In this case, one board member sent an e-mail message with a reference to “Ethical Marxism,” by Bill Martin, to another board member, who suggested that anyone who wrote a book with such a title did not belong in the TEKS. As it turned out, Bill Martin and Bill Martin Jr. are two different people. But by that time, the author of “Brown Bear, Brown Bear” was out. “That’s a perfect example of these people’s lack of knowledge,” Miller says. “They’re coming forward with hundreds of amendments at the last minute. Don McLeroy had a four-inch stack of amendments, and they all just voted on them, whether or not they actually knew the content. What we witnessed in January was a textbook example of how not to develop textbook standards.”
"Il y a un autre monde mais il est dans celui-ci."
Talking of Power and Love
by Paul Éluard
Between all my torments between death and self
Between my despair and the reason for living
There is injustice and this evil of men
That I cannot accept there is my anger
There are the blood-coloured fighters of Spain
There are the sky-coloured fighters of Greece
The bread the blood the sky and the right to hope
For all the innocents who hate evil
The light is always close to dying
Life always ready to become earth
But spring is reborn that is never done with
A bud lifts from dark and the warmth settles
And the warmth will have the right of the selfish
Their atrophied senses will not resist
I hear the fire talk lightly of coolness
I hear a man speak what he has not known
You who were my flesh’s sensitive conscience
You I love forever you who made me
You will not tolerate oppression or injury
You’ll sing in dream of earthly happiness
You’ll dream of freedom and I’ll continue you
“We had this confluence of characters—and I use that term very carefully—that included people like Powell, Dick Cheney, Condi Rice, and so forth, which allowed one perception to be ‘the dream team.’ It allowed everybody to believe that this Sarah Palin–like president—because, let’s face it, that’s what he was—was going to be protected by this national-security elite, tested in the cauldrons of fire. What in effect happened was that a very astute, probably the most astute, bureaucratic entrepreneur I’ve ever run into in my life became the vice president of the United States.”
“He became vice president well before George Bush picked him. And he began to manipulate things from that point on, knowing that he was going to be able to convince this guy to pick him, knowing that he was then going to be able to wade into the vacuums that existed around George Bush—personality vacuum, character vacuum, details vacuum, experience vacuum.”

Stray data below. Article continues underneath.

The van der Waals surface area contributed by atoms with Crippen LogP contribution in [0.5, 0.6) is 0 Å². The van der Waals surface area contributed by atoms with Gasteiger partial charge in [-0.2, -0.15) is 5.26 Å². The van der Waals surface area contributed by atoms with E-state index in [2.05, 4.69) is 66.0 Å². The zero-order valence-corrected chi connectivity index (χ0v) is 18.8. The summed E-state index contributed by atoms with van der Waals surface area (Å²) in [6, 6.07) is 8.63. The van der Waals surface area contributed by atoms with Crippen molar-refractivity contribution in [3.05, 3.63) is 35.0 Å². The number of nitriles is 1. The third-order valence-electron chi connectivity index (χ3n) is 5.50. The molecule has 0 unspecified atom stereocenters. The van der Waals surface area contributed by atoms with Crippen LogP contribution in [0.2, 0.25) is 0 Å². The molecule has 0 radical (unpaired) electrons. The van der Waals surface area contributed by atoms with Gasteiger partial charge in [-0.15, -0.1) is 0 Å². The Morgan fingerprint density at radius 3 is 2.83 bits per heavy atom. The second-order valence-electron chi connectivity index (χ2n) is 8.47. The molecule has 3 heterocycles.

~ Lawrence Wilkerson, top aide and later chief of staff to Secretary of State Colin Powell from “Farewell to All That,” Vanity Fair (February 2009)
New research shows that when people perceive they have no control over a given situation, they are more likely to see illusions, patterns where none exist and even believe in conspiracy theories. The study suggests that people impose imaginary order when no real order can be perceived.
"People see false patterns in all types of data," says Jennifer Whitson, one of the authors of the report, "This suggests that lacking control leads to a visceral need for order — even imaginary order."
Whitson is an assistant professor of management at the McCombs School of Business in the University of Texas-Austin.
In short, people who felt that the world was beyond their control became so hungry for patterns and connections that their minds started just making them up.
But Whitson also found one way to help people who are feeling powerless to see the world the way it really is. In a different experiment, she asked volunteers who were feeling a lack of control to talk about a personal value that they consider important.
When these people were shown fuzzy, meaningless images, they did not see imaginary objects.
Maybe this could help in real life, Whitson says. When you're feeling powerless, maybe you should stop and think about what you really care about — something you do have control over.
"My illness helped me to see that what was missing in society is what was missing in me: a little heart, a lot of brotherhood. The '80s were about acquiring -- acquiring wealth, power, prestige. I know. I acquired more wealth, power, and prestige than most. But you can acquire all you want and still feel empty. What power wouldn't I trade for a little more time with my family? What price wouldn't I pay for an evening with friends? It took a deadly illness to put me eye to eye with that truth, but it is a truth that the country, caught up in its ruthless ambitions and moral decay, can learn on my dime. I don't know who will lead us through the '90s, but they must be made to speak to this spiritual vacuum at the heart of American society, this tumor of the soul."
~ Lee Atwater, from a February 1991 article for Life Magazine.